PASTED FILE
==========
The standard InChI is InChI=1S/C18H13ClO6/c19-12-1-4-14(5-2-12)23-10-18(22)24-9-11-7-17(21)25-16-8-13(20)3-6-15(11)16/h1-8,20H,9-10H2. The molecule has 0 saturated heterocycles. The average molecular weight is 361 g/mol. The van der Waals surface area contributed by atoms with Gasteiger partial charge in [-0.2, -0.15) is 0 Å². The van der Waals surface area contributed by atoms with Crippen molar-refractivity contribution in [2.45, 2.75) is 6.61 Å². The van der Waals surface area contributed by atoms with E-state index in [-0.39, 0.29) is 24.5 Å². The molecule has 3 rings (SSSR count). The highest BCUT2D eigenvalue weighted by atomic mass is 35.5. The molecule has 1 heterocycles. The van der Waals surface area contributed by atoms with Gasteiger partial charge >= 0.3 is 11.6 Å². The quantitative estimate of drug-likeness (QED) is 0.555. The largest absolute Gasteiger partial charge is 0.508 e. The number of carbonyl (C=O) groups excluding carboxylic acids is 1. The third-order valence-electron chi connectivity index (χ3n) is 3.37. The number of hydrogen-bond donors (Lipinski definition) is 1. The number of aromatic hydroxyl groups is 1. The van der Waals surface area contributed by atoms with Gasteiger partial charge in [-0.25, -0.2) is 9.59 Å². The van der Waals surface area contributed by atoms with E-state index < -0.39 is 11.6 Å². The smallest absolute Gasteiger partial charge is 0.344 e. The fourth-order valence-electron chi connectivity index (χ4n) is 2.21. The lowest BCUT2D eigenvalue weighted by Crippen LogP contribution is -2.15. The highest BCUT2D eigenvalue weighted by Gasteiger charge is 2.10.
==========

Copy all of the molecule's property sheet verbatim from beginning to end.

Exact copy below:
The standard InChI is InChI=1S/C18H13ClO6/c19-12-1-4-14(5-2-12)23-10-18(22)24-9-11-7-17(21)25-16-8-13(20)3-6-15(11)16/h1-8,20H,9-10H2. The molecule has 0 saturated heterocycles. The average molecular weight is 361 g/mol. The van der Waals surface area contributed by atoms with Gasteiger partial charge in [-0.2, -0.15) is 0 Å². The van der Waals surface area contributed by atoms with Crippen molar-refractivity contribution in [2.45, 2.75) is 6.61 Å². The van der Waals surface area contributed by atoms with E-state index in [-0.39, 0.29) is 24.5 Å². The molecule has 3 rings (SSSR count). The highest BCUT2D eigenvalue weighted by atomic mass is 35.5. The molecule has 1 heterocycles. The van der Waals surface area contributed by atoms with Gasteiger partial charge >= 0.3 is 11.6 Å². The quantitative estimate of drug-likeness (QED) is 0.555. The largest absolute Gasteiger partial charge is 0.508 e. The number of carbonyl (C=O) groups excluding carboxylic acids is 1. The third-order valence-electron chi connectivity index (χ3n) is 3.37. The number of hydrogen-bond donors (Lipinski definition) is 1. The number of aromatic hydroxyl groups is 1. The van der Waals surface area contributed by atoms with Gasteiger partial charge in [-0.25, -0.2) is 9.59 Å². The van der Waals surface area contributed by atoms with E-state index < -0.39 is 11.6 Å². The smallest absolute Gasteiger partial charge is 0.344 e. The fourth-order valence-electron chi connectivity index (χ4n) is 2.21. The lowest BCUT2D eigenvalue weighted by Crippen LogP contribution is -2.15. The highest BCUT2D eigenvalue weighted by Gasteiger charge is 2.10.